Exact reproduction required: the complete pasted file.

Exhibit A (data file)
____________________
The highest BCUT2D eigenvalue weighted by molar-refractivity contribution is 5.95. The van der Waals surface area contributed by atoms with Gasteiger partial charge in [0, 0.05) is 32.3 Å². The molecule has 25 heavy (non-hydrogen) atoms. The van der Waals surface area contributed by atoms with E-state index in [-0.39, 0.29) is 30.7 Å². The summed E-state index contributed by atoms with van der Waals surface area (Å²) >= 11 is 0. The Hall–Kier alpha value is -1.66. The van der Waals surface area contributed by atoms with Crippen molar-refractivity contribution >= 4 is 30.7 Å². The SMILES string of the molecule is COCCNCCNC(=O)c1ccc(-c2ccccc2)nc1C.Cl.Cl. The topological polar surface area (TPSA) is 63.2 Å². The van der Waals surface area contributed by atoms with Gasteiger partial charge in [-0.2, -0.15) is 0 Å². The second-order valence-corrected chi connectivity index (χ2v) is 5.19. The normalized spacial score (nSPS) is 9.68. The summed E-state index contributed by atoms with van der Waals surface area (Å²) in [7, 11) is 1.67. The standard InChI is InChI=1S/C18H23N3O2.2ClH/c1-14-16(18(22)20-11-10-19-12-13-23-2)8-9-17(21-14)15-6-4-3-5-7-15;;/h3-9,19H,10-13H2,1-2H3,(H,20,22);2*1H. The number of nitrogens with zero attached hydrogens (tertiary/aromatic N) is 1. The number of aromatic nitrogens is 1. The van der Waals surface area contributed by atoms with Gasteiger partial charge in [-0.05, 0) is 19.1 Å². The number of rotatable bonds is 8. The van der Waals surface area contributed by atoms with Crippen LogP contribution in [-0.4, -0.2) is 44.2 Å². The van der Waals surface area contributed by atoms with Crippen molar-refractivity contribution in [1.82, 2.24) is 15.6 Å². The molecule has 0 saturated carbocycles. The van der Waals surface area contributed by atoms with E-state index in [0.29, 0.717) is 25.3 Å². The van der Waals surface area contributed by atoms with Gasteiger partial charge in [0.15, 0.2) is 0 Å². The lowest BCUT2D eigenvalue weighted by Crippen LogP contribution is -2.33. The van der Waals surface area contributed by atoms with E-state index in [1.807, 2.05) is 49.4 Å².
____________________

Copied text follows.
The highest BCUT2D eigenvalue weighted by molar-refractivity contribution is 5.95. The van der Waals surface area contributed by atoms with Gasteiger partial charge in [0, 0.05) is 32.3 Å². The molecule has 25 heavy (non-hydrogen) atoms. The van der Waals surface area contributed by atoms with E-state index in [-0.39, 0.29) is 30.7 Å². The summed E-state index contributed by atoms with van der Waals surface area (Å²) >= 11 is 0. The Hall–Kier alpha value is -1.66. The van der Waals surface area contributed by atoms with Crippen molar-refractivity contribution >= 4 is 30.7 Å². The SMILES string of the molecule is COCCNCCNC(=O)c1ccc(-c2ccccc2)nc1C.Cl.Cl. The topological polar surface area (TPSA) is 63.2 Å². The van der Waals surface area contributed by atoms with Gasteiger partial charge in [-0.2, -0.15) is 0 Å². The second-order valence-corrected chi connectivity index (χ2v) is 5.19. The normalized spacial score (nSPS) is 9.68. The summed E-state index contributed by atoms with van der Waals surface area (Å²) in [7, 11) is 1.67. The standard InChI is InChI=1S/C18H23N3O2.2ClH/c1-14-16(18(22)20-11-10-19-12-13-23-2)8-9-17(21-14)15-6-4-3-5-7-15;;/h3-9,19H,10-13H2,1-2H3,(H,20,22);2*1H. The number of nitrogens with zero attached hydrogens (tertiary/aromatic N) is 1. The number of aromatic nitrogens is 1. The van der Waals surface area contributed by atoms with Gasteiger partial charge in [-0.05, 0) is 19.1 Å². The number of rotatable bonds is 8. The van der Waals surface area contributed by atoms with Crippen LogP contribution in [-0.4, -0.2) is 44.2 Å². The van der Waals surface area contributed by atoms with Crippen molar-refractivity contribution in [1.82, 2.24) is 15.6 Å². The molecule has 0 saturated carbocycles. The van der Waals surface area contributed by atoms with E-state index in [0.29, 0.717) is 25.3 Å². The van der Waals surface area contributed by atoms with Gasteiger partial charge in [0.15, 0.2) is 0 Å². The lowest BCUT2D eigenvalue weighted by Crippen LogP contribution is -2.33. The van der Waals surface area contributed by atoms with E-state index in [1.807, 2.05) is 49.4 Å².